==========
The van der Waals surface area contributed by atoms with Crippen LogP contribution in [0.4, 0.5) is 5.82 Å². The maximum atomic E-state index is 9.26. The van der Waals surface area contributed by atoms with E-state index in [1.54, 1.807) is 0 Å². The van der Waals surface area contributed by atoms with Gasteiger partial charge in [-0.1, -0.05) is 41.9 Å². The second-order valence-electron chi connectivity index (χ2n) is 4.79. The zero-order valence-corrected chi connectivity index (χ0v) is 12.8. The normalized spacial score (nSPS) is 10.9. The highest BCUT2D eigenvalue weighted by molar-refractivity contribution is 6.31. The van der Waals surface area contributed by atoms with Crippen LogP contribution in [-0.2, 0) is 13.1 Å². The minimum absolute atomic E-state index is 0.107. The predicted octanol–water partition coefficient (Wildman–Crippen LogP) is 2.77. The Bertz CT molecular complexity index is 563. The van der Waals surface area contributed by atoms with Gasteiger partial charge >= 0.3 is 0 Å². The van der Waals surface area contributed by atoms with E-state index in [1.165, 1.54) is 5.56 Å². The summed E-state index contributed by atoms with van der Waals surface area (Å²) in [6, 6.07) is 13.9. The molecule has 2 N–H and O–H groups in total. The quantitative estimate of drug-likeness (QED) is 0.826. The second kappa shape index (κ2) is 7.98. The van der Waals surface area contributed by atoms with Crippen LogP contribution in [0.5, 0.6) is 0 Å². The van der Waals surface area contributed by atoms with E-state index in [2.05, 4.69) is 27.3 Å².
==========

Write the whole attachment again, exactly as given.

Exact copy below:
The van der Waals surface area contributed by atoms with Crippen LogP contribution in [0.4, 0.5) is 5.82 Å². The maximum atomic E-state index is 9.26. The van der Waals surface area contributed by atoms with E-state index in [1.54, 1.807) is 0 Å². The van der Waals surface area contributed by atoms with Gasteiger partial charge in [-0.1, -0.05) is 41.9 Å². The second-order valence-electron chi connectivity index (χ2n) is 4.79. The zero-order valence-corrected chi connectivity index (χ0v) is 12.8. The normalized spacial score (nSPS) is 10.9. The highest BCUT2D eigenvalue weighted by molar-refractivity contribution is 6.31. The van der Waals surface area contributed by atoms with Crippen LogP contribution in [-0.2, 0) is 13.1 Å². The minimum absolute atomic E-state index is 0.107. The predicted octanol–water partition coefficient (Wildman–Crippen LogP) is 2.77. The Bertz CT molecular complexity index is 563. The van der Waals surface area contributed by atoms with Gasteiger partial charge >= 0.3 is 0 Å². The van der Waals surface area contributed by atoms with E-state index in [1.165, 1.54) is 5.56 Å². The summed E-state index contributed by atoms with van der Waals surface area (Å²) in [6, 6.07) is 13.9. The molecule has 2 N–H and O–H groups in total. The quantitative estimate of drug-likeness (QED) is 0.826. The second kappa shape index (κ2) is 7.98. The van der Waals surface area contributed by atoms with Crippen LogP contribution in [0.5, 0.6) is 0 Å². The van der Waals surface area contributed by atoms with E-state index in [2.05, 4.69) is 27.3 Å².